Posts: 847
Groaned at 8 Times in 7 Posts
Thanked 1,381 Times in 489 Posts
Trollemor has a reputation beyond reputeTrollemor has a reputation beyond reputeTrollemor has a reputation beyond reputeTrollemor has a reputation beyond reputeTrollemor has a reputation beyond repute
Re: Multilingual problems - can baby learn 4 languages???

Quote:
View Post
Our baby is 11 weeks old. My son and I speak English or Afrikaans to her, my husband and all his family speak to her in Swiss German, but she will be going to French school, so have asked our friends and neighbours to speak only French to her. I worry that it will take her long to start speaking with her being bombarded with different languages like this, but reading this thread makes me feel better about the situation.
Ours took a bit longer and "failed" the 2-year control in Norway, but by age 2,5 he was almost at the same level as his peers and by 3 he had passed them.

Now he's 7,5 and while he sometimes mixes up grammar and syntax (nothing dramatic, we just correct it as needed), his vocabulary is way ahead of monolingual kids his age.

So yes, be ready for a slow start, but don't worry too much.
Reply With Quote
The following 2 users would like to thank Trollemor for this useful post:
  #72  
Old 04.10.2016, 13:50
JagWaugh's Avatar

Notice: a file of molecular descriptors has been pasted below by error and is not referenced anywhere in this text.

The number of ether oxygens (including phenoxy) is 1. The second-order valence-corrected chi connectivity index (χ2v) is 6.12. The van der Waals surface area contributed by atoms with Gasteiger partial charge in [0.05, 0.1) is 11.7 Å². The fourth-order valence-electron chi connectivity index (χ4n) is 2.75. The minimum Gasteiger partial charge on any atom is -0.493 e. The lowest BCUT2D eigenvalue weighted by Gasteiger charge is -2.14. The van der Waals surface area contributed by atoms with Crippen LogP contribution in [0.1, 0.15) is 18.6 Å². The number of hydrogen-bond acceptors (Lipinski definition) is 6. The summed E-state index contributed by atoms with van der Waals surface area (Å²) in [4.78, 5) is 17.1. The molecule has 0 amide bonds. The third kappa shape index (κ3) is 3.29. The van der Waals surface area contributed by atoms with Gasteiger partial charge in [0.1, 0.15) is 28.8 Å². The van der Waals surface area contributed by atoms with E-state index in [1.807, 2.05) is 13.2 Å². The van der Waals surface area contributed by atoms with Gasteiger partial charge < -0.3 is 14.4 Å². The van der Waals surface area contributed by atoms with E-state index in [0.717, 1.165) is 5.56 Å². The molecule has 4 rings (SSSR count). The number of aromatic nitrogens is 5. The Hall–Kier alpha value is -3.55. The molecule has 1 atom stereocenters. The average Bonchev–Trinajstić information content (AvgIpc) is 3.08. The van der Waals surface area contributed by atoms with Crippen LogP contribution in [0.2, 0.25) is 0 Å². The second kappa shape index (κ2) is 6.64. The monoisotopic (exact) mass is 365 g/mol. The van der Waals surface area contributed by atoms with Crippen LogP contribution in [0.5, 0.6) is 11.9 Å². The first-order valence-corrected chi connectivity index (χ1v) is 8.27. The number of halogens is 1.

Forum Legend
 
Join Date: Apr 2009
Location: Eglisau
Posts: 6,115
Groaned at 42 Times in 41 Posts
Thanked 11,499 Times in 4,546 Posts
JagWaugh has a reputation beyond reputeJagWaugh has a reputation beyond reputeJagWaugh has a reputation beyond reputeJagWaugh has a reputation beyond reputeJagWaugh has a reputation beyond reputeJagWaugh has a reputation beyond repute
Re: Multilingual problems - can baby learn 4 languages???

Quote:
View Post
Our baby is 11 weeks old. My son and I speak English or Afrikaans to her, my husband and all his family speak to her in Swiss German, but she will be going to French school, so have asked our friends and neighbours to speak only French to her. I worry that it will take her long to start speaking with her being bombarded with different languages like this, but reading this thread makes me feel better about the situation.
Don't worry about the bombardment - there will be many people who will warn you that multiple languages will confuse the child - this is utter rubbish. Consider that the baby learns vision, tactile sense, motor skills, face recognition, feeding, and responds to language in such a short time. Babies excel at 3 things: Feeding, pooping, and learning.